On the Isle of Man, equal-armed crosses made from rowan twigs were hung over the lintel on May Eve as protection against witchcraft. Such crosses had to be made without the use of a knife, and could sometimes also be fastened on cattle or worn by people for personal protection. From Scotland to Cornwall, similar crosses were bound with red thread and carried around in people's pockets, or they could be sewn into the lining of coats. [7]


An amulet is an object that is believed to have some type of intrinsic power. Most such objects are found in nature, and may simply have been selected for their striking looks. The amulet is used with the intention to protect people, animals, and property against various evils, such as disease, magic, and death. Unlike charms, individual amulets can function as prophylactics against a range of different evils, depending on the owner's needs. The amulet works either by rejecting a certain evil, or by giving the owner the strength to resist evil influences. In no case, however, does the amulet cause the owner any harm. While some amulets require direct contact with the owner in order to be truly efficient, others function through their mere presence. For this reason, amulets are rarely, if ever, destroyed or hidden away, as is often the fate of charms. [3]

In Britain, potatoes and rowan tree amulets were once among the most common prophylactics used; the former protecting against rheumatism (!), the latter against witchcraft. The Pitt Rivers Museum has got two kinds of amulets made from rowan tree: crosses and loops. They were all donated by Canon Atkinson in 1893. [3]

The rowan tree crosses are claimed to have been made by an old man in Corgarff, Strathdon, Aberdeen, and, supposedly, the sacred shape of the cross enhances the protective power of the rowan tree itself. This type of amulet was put into every opening of a house, so as to keep witches out. On August 1st ('Lammas day'), such crosses allegedly had to be placed over all doors at noon, in secret, by someone who did not stop and speak to anyone he met on his way. [3] [6]

According to the card catalogue for loop No. 1893.18.1, two of the three rowan tree loops had been placed as protection against witches on the railing of a certain Dr. Alexander's house, in Castleton, Yorks. The third of these loops, on the other hand, had been fixed on a gate-spike before the church porch, "by a horseman who turned his horse thrice before setting each loop." The power of the rowan tree appears here to have been enhanced through the performance of a magic rite; a practice that is more commonplace when it comes to charms, since the efficacy of a charm depends on the rites and incantations that accompany its manufacture. [3]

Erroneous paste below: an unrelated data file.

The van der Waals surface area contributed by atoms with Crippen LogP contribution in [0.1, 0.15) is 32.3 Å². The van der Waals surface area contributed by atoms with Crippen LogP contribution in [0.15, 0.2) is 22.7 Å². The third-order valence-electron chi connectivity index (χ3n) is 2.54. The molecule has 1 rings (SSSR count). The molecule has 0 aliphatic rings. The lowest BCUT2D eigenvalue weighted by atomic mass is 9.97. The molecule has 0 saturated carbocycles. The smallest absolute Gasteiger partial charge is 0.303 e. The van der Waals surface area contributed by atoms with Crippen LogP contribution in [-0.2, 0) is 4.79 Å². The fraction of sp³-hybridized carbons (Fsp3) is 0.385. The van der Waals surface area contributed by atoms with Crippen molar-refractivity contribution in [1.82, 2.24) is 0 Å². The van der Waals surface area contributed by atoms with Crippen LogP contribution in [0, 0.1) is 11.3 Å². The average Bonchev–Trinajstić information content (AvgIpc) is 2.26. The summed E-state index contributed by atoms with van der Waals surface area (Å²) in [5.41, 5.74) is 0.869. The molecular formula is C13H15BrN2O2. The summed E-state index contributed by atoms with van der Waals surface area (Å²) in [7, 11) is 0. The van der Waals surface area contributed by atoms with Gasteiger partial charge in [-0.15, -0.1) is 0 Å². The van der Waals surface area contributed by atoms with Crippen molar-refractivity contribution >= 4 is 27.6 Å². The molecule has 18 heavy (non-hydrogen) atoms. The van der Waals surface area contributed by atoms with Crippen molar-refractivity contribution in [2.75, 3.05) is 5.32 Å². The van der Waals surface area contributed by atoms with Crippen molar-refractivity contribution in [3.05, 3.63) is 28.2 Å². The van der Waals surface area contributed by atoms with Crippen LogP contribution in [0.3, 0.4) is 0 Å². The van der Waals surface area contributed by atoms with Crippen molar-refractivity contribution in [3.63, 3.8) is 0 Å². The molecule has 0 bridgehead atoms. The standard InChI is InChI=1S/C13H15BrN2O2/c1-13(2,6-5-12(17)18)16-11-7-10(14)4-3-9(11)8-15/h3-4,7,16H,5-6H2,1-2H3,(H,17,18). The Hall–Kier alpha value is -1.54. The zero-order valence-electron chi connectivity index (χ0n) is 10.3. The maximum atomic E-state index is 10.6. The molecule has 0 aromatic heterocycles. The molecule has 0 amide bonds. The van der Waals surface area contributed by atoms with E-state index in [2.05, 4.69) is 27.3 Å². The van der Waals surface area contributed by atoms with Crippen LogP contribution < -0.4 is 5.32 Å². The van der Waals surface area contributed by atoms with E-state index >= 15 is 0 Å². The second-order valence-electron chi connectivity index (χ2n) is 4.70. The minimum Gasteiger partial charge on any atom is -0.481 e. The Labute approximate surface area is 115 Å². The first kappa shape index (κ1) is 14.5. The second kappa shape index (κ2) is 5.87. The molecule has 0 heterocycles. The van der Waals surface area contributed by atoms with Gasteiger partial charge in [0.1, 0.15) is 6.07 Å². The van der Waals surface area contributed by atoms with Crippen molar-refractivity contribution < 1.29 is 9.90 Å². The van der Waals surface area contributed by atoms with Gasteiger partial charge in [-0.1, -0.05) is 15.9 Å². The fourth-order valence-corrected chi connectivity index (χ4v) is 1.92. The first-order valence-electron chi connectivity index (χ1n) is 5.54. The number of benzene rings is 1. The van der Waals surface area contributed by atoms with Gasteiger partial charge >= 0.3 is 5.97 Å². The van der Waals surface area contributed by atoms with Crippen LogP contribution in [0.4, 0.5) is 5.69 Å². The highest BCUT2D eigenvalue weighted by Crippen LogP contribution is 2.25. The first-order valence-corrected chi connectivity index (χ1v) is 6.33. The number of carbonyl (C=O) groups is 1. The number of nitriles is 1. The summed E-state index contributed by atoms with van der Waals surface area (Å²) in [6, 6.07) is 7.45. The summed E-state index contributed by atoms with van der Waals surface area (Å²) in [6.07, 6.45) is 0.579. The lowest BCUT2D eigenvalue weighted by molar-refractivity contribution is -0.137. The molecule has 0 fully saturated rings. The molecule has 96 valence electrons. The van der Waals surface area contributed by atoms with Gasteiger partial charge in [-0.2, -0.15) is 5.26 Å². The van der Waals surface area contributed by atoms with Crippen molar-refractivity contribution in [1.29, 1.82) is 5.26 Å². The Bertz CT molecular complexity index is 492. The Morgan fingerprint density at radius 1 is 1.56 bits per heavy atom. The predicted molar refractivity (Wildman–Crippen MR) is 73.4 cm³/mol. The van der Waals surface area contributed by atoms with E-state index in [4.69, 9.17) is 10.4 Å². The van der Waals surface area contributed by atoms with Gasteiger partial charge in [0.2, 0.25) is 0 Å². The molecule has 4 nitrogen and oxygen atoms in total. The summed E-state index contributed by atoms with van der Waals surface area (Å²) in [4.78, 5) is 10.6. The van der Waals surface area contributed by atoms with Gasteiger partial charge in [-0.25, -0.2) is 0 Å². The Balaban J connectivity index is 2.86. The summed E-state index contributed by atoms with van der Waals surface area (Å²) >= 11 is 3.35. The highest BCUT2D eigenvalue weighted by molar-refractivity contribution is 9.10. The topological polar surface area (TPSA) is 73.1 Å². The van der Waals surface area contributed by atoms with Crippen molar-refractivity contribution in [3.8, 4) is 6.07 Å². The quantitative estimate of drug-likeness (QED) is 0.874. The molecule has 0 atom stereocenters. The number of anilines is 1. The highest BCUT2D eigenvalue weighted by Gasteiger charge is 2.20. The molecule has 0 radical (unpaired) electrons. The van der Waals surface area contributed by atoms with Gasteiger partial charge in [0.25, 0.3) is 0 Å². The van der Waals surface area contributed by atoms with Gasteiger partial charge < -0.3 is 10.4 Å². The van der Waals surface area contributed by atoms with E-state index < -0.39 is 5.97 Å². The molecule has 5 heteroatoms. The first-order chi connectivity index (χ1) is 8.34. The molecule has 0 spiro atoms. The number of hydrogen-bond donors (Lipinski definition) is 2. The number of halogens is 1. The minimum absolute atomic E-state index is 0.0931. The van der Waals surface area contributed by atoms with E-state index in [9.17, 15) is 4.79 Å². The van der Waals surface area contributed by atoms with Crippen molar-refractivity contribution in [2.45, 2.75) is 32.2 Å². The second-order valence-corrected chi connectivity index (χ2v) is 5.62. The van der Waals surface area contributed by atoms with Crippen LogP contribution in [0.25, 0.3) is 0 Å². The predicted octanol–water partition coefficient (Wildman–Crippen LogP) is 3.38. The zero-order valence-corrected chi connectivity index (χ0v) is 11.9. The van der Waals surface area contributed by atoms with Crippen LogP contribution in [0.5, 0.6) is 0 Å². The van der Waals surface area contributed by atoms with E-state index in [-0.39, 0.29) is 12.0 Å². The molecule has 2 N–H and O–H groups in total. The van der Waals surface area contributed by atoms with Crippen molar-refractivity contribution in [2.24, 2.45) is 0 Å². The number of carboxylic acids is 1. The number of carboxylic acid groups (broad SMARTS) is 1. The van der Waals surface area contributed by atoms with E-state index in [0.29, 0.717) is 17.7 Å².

It might also be worth mentioning that knots are generally ascribed magic virtues in many parts of the world. Often they are considered spiritual fetters of sorts. Although the powers of the knot may be of a maleficent kind, they can also act for the good of people, and relieve them from evil. In Russia, many amulets derive their protective powers from knots. Crucially, though, the special virtue of a knot only lasts for as long as the knot remains untied. [4]

Tales from a moorland parish

Rev. Canon John Christopher Atkinson was born and reared a South-country man. Still in his young age, he was one day shown a letter, purportedly intended for his eyes. It was an offer of an ecclesiastical post in a parish in North Yorkshire, with a salary of £95 per year. Even though a friend discouraged him from accepting the offer - saying that if the moors had been known at the time of Napoleon, the island of St. Helena would never have had to serve as a prison - the young Canon Atkinson made up his mind and went. [1]

Shortly thereafter, he arrived in a solitary and hostile landscape, unlike anything he had ever know, in which the church turned out to be located at quite some distance from most parishioners (mostly Wesleyans and Primitive Methodists). At that time it was not unusual for the farmers to be illiterate, and although this might have changed slightly during the forty-five years that Canon Atkinson came to stay in the parish, not everything changed to the better. In his Forty Years in a Moorland Parish (1891), he states that:

Certainly, I have myself, in several instances, given friendly assistance, in the way of Latin or arithmetic and accounts, to lads of promise who wished to "better themselves", and so have helped to swell the ranks of "professional men." (p. 6)

Canon Atkinson appears to have been a man of many talents, and like many of the antiquarians of his time, he acquired a taste for digging barrows. Yet, he explicitly expressed a disapproval of the unscientific, and often non-methodical, work of many of the antiquarians. Equally, he found the history of earthworks and old settlements much appealing, and, quite in opposition to the mainstream thinking of his time, he did not hesitate to search for testimony for their old age (and indeed pre-British roots) in the geological record. [1]

Canon Atkinson also had a keen interest in the folk-speech that had survived in a very distinct form in the remote and secluded landscapes around his parish, particularly within the Dales district. Since the whole region had once been populated by Danes - and probably still hosted a large population of Scandinavian descendants - there were a number of expressions and place names that could be shown to be derived from Danish. Moreover, some of the terms and idioms used in Cleveland appeared to be similar, or identical, to those of Lancashire, West Yorkshire, the Scottish Lowlands, and parts of Cumberland, to mention a few. This led Canon Atkinson to speculate that the Cleveland folk-speech might be a survival of the tongue once spoken in the "great Northumbrian kingdom." [1]